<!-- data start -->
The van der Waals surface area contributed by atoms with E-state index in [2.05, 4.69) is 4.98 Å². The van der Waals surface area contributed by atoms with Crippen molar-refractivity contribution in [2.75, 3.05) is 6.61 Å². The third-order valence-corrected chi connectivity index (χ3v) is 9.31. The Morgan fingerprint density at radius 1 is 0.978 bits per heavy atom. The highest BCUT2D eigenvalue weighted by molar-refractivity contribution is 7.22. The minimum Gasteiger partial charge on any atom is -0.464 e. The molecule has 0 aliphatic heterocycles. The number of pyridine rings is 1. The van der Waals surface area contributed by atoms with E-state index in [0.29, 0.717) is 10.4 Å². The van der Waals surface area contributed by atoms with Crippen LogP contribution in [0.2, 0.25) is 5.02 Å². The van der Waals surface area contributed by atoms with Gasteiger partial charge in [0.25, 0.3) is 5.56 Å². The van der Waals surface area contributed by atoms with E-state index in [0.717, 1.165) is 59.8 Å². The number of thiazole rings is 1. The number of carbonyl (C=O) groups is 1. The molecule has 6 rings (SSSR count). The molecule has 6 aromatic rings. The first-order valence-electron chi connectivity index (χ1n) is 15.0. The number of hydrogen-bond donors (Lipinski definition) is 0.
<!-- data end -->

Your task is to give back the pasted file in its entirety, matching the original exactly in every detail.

The van der Waals surface area contributed by atoms with E-state index in [2.05, 4.69) is 4.98 Å². The van der Waals surface area contributed by atoms with Crippen molar-refractivity contribution in [2.75, 3.05) is 6.61 Å². The third-order valence-corrected chi connectivity index (χ3v) is 9.31. The Morgan fingerprint density at radius 1 is 0.978 bits per heavy atom. The highest BCUT2D eigenvalue weighted by molar-refractivity contribution is 7.22. The minimum Gasteiger partial charge on any atom is -0.464 e. The molecule has 0 aliphatic heterocycles. The number of pyridine rings is 1. The van der Waals surface area contributed by atoms with E-state index in [0.29, 0.717) is 10.4 Å². The van der Waals surface area contributed by atoms with Crippen LogP contribution in [0.2, 0.25) is 5.02 Å². The van der Waals surface area contributed by atoms with Gasteiger partial charge in [0.25, 0.3) is 5.56 Å². The van der Waals surface area contributed by atoms with E-state index in [0.717, 1.165) is 59.8 Å². The number of thiazole rings is 1. The number of carbonyl (C=O) groups is 1. The molecule has 6 rings (SSSR count). The molecule has 6 aromatic rings. The first-order valence-electron chi connectivity index (χ1n) is 15.0. The number of hydrogen-bond donors (Lipinski definition) is 0.